Breeding behaviour and breeding success of feral pigeons in the Bloemfontein urban area
Keywords: Columba livia, tuinduiwe, broeigedrag, broeisukses, neste, eiers, neskuikens, stadsgebied, sentrale Vrystaat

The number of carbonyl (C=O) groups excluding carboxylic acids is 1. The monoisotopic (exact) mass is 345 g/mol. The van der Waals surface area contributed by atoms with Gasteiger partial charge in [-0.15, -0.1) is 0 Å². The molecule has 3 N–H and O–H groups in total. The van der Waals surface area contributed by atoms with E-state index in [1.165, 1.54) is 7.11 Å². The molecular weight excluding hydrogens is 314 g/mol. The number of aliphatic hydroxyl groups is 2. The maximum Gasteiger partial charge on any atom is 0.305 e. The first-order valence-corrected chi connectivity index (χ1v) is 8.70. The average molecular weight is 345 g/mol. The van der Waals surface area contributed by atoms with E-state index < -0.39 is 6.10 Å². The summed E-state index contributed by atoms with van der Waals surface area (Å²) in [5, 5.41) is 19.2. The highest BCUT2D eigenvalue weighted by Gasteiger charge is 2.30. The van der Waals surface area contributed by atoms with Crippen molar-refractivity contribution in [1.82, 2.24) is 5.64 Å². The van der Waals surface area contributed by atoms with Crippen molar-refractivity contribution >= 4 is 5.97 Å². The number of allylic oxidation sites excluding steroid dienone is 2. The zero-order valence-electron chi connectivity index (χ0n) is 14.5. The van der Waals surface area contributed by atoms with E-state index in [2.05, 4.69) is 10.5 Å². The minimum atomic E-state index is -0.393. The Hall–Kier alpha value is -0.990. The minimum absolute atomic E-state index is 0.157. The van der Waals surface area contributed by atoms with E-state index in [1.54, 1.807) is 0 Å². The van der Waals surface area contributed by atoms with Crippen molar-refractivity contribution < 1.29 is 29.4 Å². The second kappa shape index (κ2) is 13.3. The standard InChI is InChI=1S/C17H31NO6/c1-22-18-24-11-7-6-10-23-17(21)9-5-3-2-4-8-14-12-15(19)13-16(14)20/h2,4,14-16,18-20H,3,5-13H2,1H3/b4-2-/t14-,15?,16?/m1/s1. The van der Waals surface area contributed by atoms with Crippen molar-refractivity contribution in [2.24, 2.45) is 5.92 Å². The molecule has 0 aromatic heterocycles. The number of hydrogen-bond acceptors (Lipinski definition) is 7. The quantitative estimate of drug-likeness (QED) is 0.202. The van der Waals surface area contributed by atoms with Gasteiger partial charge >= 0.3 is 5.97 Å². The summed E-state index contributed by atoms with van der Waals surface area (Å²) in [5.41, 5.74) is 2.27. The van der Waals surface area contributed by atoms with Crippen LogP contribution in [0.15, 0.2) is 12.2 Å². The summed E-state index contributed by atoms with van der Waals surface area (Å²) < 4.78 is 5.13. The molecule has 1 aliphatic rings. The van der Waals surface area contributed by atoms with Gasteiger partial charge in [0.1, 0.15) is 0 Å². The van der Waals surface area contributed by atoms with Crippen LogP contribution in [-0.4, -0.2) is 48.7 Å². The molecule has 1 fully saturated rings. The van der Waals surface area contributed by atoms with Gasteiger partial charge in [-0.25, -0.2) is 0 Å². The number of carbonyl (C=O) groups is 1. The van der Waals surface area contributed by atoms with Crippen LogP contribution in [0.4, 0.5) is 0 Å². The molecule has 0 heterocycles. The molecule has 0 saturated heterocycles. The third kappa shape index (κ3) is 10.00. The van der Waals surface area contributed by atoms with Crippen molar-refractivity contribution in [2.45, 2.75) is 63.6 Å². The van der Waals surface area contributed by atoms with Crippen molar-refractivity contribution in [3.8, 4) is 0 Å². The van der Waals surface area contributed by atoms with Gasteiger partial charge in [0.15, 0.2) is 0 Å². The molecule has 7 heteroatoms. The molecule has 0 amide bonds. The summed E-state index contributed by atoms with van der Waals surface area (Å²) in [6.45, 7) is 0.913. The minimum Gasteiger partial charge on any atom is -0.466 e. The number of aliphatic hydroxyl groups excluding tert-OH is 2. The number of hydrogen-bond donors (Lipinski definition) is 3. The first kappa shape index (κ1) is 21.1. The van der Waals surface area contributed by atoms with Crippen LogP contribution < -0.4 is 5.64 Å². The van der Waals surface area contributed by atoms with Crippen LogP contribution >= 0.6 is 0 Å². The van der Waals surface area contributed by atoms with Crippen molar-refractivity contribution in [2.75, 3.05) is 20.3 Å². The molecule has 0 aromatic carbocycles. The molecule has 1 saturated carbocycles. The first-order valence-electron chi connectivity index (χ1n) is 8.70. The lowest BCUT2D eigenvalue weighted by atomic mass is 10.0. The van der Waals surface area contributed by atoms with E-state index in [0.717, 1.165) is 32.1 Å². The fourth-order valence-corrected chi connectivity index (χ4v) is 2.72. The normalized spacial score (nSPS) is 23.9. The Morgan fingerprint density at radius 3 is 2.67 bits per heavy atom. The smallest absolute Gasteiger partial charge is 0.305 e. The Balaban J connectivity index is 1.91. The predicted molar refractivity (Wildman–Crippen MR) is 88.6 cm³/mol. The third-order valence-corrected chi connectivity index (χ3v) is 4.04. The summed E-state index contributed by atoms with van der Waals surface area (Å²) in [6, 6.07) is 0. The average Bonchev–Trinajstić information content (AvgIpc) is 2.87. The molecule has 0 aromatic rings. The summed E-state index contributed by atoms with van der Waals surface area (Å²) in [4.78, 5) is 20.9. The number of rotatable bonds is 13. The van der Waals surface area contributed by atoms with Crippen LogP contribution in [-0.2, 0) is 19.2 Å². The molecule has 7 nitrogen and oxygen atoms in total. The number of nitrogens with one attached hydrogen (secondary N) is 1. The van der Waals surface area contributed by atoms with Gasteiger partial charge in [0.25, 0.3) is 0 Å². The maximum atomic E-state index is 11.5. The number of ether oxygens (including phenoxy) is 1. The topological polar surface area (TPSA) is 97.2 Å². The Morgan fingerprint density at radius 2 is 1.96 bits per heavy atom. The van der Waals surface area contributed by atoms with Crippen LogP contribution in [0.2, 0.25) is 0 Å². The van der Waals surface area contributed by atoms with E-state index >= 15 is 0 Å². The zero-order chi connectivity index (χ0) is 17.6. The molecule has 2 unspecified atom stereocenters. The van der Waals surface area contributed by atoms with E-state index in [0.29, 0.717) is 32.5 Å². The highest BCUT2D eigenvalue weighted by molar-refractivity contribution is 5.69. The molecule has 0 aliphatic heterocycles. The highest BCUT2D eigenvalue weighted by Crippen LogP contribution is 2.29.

AbstractBreeding activities of feral pigeons (Columba livia) in the Bloemfontein urban area occur�throughout the year with a decrease during the late summer months when seasonal rainfall�in the region reaches a peak. Nest construction is relatively primitive and is characterised by a�loose composition of nesting material on accumulated dry bird droppings. Two eggs represent�the most common clutch size and eggs are usually laid within two days of each other. Both�parents are involved in the incubation process lasting more than two weeks, during which the�eggs undergo a progressive decrease in mass. Recently hatched nestlings are covered in yellow�down and are largely helpless. True feathers only start to emerge after the first week, and from�the third week individuals can move about unsteadily. Apart from the first number of days�after hatching, nestlings of rare single egg clutches constantly maintain a body mass lower�than those from an average clutch. The overall success of 247 breeding pairs for this study was�34%. Egg loss is higher than the mortality rate of nestlings, and is mainly affected by climatic�factors such as rainfall. Predation appears to be the most important factor influencing nestling�mortality. Aggressive interactions between speckled pigeons and rock doves, however, as well�as possible intraspecific aggression also play a significant role.